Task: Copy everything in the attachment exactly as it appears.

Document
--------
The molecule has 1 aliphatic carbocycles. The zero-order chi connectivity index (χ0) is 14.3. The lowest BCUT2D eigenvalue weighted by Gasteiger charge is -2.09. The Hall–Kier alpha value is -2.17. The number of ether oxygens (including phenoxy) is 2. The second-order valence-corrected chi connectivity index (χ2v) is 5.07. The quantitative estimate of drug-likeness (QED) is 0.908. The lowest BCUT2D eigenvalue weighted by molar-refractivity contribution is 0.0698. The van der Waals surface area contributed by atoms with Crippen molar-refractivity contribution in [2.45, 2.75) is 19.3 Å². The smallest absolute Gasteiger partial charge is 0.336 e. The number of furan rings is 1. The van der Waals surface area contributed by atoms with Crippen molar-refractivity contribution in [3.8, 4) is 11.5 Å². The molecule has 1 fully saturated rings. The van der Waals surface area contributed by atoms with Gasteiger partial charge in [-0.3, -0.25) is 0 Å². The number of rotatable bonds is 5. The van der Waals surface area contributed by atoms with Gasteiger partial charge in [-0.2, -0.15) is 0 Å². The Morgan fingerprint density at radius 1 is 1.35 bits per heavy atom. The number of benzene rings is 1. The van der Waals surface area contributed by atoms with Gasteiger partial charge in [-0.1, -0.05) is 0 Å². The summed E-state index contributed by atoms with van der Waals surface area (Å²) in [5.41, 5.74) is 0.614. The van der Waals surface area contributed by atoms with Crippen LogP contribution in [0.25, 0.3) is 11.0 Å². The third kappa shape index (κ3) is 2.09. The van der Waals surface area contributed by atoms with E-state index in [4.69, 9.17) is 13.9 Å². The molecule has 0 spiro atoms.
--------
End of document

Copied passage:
The molecule has 1 aliphatic carbocycles. The zero-order chi connectivity index (χ0) is 14.3. The lowest BCUT2D eigenvalue weighted by Gasteiger charge is -2.09. The Hall–Kier alpha value is -2.17. The number of ether oxygens (including phenoxy) is 2. The second-order valence-corrected chi connectivity index (χ2v) is 5.07. The quantitative estimate of drug-likeness (QED) is 0.908. The lowest BCUT2D eigenvalue weighted by molar-refractivity contribution is 0.0698. The van der Waals surface area contributed by atoms with Crippen molar-refractivity contribution in [2.45, 2.75) is 19.3 Å². The smallest absolute Gasteiger partial charge is 0.336 e. The number of furan rings is 1. The van der Waals surface area contributed by atoms with Crippen molar-refractivity contribution in [3.8, 4) is 11.5 Å². The molecule has 1 fully saturated rings. The van der Waals surface area contributed by atoms with Gasteiger partial charge in [-0.3, -0.25) is 0 Å². The number of rotatable bonds is 5. The van der Waals surface area contributed by atoms with Gasteiger partial charge in [-0.2, -0.15) is 0 Å². The Morgan fingerprint density at radius 1 is 1.35 bits per heavy atom. The number of benzene rings is 1. The van der Waals surface area contributed by atoms with Gasteiger partial charge in [-0.1, -0.05) is 0 Å². The summed E-state index contributed by atoms with van der Waals surface area (Å²) in [5.41, 5.74) is 0.614. The van der Waals surface area contributed by atoms with Crippen LogP contribution in [0.25, 0.3) is 11.0 Å². The third kappa shape index (κ3) is 2.09. The van der Waals surface area contributed by atoms with E-state index in [4.69, 9.17) is 13.9 Å². The molecule has 0 spiro atoms.